A Role for Borg5 During Trophectoderm Differentiation

A Role for Borg5 During Trophectoderm Differentiation Stem cell differentiation is accompanied by a gradual cellular morphogenesis and transcriptional changes. Identification of morphological regulators that control cell behavior during differentiation could shed light on how cell morphogenesis is coupled to transcriptional changes during development. By analyzing cellular behavior during differentiation of mouse embryonic stem cells (ESCs), we uncover a role of Borg5 (binder of Rho guanosine 5′‐triphosphatase 5) in regulating trophectoderm (TE) cell morphogenesis. We report that differentiation of ESCs toward TE is accompanied by enhanced actin protrusion and cell motility that require upregulation of Borg5. Borg5 interacts with both Cdc42 and atypical protein kinase C (aPKC) and functions downstream of Cdc42 to enhance TE cell motility. Borg5 is required for the sorting of differentiating TE to the outside of ESCs in vitro. In developing embryos, Borg5 protein localizes to cell–cell contacts and the cytoplasm after compaction. It exhibits higher levels of expression in outer cells than in inner cells in morula and blastocysts. Reduction of Borg5 disrupts aPKC localization and inhibits blastocyst formation. Since Cdx2 and Borg5 facilitate each other's expression as ESCs differentiate toward TE, we propose that cell morphogenesis is coupled with transcriptional changes to regulate TE differentiation. Our studies also demonstrate the utility of ESCs in identifying morphological regulators important for development. STEM Cells 2010;28:1030–1038 http://www.deepdyve.com/assets/images/DeepDyve-Logo-lg.png Stem Cells Wiley

A Role for Borg5 During Trophectoderm Differentiation

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Publisher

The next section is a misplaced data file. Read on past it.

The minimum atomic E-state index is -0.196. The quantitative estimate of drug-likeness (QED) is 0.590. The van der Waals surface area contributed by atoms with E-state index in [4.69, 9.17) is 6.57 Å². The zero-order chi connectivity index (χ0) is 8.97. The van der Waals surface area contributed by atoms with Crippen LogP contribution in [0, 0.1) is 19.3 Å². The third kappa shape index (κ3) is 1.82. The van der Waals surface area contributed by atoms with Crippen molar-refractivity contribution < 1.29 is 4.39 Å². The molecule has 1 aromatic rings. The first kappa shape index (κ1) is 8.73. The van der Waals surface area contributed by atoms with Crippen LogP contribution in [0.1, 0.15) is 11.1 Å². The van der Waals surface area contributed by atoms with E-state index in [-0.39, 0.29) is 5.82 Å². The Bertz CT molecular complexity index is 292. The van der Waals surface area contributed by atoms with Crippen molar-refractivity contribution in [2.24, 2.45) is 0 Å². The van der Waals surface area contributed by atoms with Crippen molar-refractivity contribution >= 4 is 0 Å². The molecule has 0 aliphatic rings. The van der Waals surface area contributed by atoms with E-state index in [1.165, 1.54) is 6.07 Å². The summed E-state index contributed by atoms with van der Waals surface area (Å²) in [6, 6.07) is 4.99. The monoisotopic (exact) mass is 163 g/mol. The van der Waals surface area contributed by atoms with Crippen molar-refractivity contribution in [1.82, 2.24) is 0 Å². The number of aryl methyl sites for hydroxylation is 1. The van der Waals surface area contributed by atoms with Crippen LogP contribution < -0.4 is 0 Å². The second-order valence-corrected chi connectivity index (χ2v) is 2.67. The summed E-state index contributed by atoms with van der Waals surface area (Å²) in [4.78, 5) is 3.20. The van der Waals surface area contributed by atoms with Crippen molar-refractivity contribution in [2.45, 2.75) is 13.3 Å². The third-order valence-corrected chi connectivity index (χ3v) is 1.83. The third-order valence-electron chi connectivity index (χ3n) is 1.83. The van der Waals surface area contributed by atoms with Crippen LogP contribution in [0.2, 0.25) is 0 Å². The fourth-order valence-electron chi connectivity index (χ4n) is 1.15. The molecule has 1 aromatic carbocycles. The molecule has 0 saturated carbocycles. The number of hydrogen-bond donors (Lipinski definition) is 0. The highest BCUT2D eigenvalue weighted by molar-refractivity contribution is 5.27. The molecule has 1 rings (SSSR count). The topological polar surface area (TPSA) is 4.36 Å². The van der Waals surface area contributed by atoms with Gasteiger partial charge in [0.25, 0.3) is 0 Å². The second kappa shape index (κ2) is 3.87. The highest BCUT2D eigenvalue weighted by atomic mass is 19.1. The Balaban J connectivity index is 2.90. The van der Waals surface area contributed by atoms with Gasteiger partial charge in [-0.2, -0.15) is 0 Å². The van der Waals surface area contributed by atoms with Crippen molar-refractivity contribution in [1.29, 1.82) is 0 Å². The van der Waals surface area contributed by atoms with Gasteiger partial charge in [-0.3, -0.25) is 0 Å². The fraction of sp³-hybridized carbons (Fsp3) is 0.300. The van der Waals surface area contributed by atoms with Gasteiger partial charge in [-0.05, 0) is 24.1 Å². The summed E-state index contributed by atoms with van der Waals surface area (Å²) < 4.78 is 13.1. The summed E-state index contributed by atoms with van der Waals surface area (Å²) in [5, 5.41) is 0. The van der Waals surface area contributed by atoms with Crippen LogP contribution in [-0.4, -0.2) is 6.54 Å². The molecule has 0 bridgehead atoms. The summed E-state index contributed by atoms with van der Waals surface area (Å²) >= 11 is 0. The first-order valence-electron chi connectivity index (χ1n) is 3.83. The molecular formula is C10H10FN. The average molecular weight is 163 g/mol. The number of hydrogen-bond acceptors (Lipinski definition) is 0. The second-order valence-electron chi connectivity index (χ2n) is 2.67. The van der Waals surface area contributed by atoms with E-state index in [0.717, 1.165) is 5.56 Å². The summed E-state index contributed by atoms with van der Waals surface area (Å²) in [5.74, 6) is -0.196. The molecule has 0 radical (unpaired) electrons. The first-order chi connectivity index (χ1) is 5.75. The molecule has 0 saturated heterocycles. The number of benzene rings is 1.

Wiley
Copyright
Copyright © 2010 AlphaMed Press
ISSN
1066-5099
eISSN
1549-4918
D.O.I.
10.1002/stem.428
Publisher site
See Article on Publisher Site

Abstract

Stem cell differentiation is accompanied by a gradual cellular morphogenesis and transcriptional changes. Identification of morphological regulators that control cell behavior during differentiation could shed light on how cell morphogenesis is coupled to transcriptional changes during development. By analyzing cellular behavior during differentiation of mouse embryonic stem cells (ESCs), we uncover a role of Borg5 (binder of Rho guanosine 5′‐triphosphatase 5) in regulating trophectoderm (TE) cell morphogenesis. We report that differentiation of ESCs toward TE is accompanied by enhanced actin protrusion and cell motility that require upregulation of Borg5. Borg5 interacts with both Cdc42 and atypical protein kinase C (aPKC) and functions downstream of Cdc42 to enhance TE cell motility. Borg5 is required for the sorting of differentiating TE to the outside of ESCs in vitro. In developing embryos, Borg5 protein localizes to cell–cell contacts and the cytoplasm after compaction. It exhibits higher levels of expression in outer cells than in inner cells in morula and blastocysts. Reduction of Borg5 disrupts aPKC localization and inhibits blastocyst formation. Since Cdx2 and Borg5 facilitate each other's expression as ESCs differentiate toward TE, we propose that cell morphogenesis is coupled with transcriptional changes to regulate TE differentiation. Our studies also demonstrate the utility of ESCs in identifying morphological regulators important for development. STEM Cells 2010;28:1030–1038

Journal

Stem CellsWiley

Published: Jun 1, 2010

References

  • Cdx2 acts downstream of cell polarization to cell‐autonomously promote trophectoderm fate in the early mouse embryo
    Ralston, Ralston; Rossant, Rossant
  • Differentiation of mouse embryonic stem cells after RNA interference‐mediated silencing of OCT4 and Nanog
    Hough, Hough; Clements, Clements; Welch, Welch

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